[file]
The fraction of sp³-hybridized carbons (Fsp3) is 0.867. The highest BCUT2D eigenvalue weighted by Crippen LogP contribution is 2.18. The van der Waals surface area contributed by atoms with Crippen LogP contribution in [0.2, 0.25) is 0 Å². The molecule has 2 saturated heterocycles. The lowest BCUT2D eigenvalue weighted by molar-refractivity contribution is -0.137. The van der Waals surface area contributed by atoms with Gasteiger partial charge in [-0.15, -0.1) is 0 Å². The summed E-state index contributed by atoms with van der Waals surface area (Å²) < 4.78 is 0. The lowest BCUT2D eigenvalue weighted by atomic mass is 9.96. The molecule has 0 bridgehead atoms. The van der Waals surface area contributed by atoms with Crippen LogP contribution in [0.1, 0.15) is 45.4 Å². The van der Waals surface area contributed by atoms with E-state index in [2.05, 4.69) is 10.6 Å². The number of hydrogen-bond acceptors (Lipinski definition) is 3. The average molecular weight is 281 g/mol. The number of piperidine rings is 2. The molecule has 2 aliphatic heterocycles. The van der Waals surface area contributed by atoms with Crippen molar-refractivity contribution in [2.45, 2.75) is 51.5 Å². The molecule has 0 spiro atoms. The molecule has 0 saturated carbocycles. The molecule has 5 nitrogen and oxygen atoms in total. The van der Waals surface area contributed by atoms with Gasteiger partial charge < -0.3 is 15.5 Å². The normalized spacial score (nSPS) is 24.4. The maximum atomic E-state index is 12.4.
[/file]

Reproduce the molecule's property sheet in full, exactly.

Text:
The fraction of sp³-hybridized carbons (Fsp3) is 0.867. The highest BCUT2D eigenvalue weighted by Crippen LogP contribution is 2.18. The van der Waals surface area contributed by atoms with Crippen LogP contribution in [0.2, 0.25) is 0 Å². The molecule has 2 saturated heterocycles. The lowest BCUT2D eigenvalue weighted by molar-refractivity contribution is -0.137. The van der Waals surface area contributed by atoms with Gasteiger partial charge in [-0.15, -0.1) is 0 Å². The summed E-state index contributed by atoms with van der Waals surface area (Å²) < 4.78 is 0. The lowest BCUT2D eigenvalue weighted by atomic mass is 9.96. The molecule has 0 bridgehead atoms. The van der Waals surface area contributed by atoms with Crippen LogP contribution in [0.1, 0.15) is 45.4 Å². The van der Waals surface area contributed by atoms with E-state index in [2.05, 4.69) is 10.6 Å². The number of hydrogen-bond acceptors (Lipinski definition) is 3. The average molecular weight is 281 g/mol. The number of piperidine rings is 2. The molecule has 2 aliphatic heterocycles. The van der Waals surface area contributed by atoms with Crippen molar-refractivity contribution in [2.45, 2.75) is 51.5 Å². The molecule has 0 spiro atoms. The molecule has 0 saturated carbocycles. The molecule has 5 nitrogen and oxygen atoms in total. The van der Waals surface area contributed by atoms with Gasteiger partial charge < -0.3 is 15.5 Å². The normalized spacial score (nSPS) is 24.4. The maximum atomic E-state index is 12.4.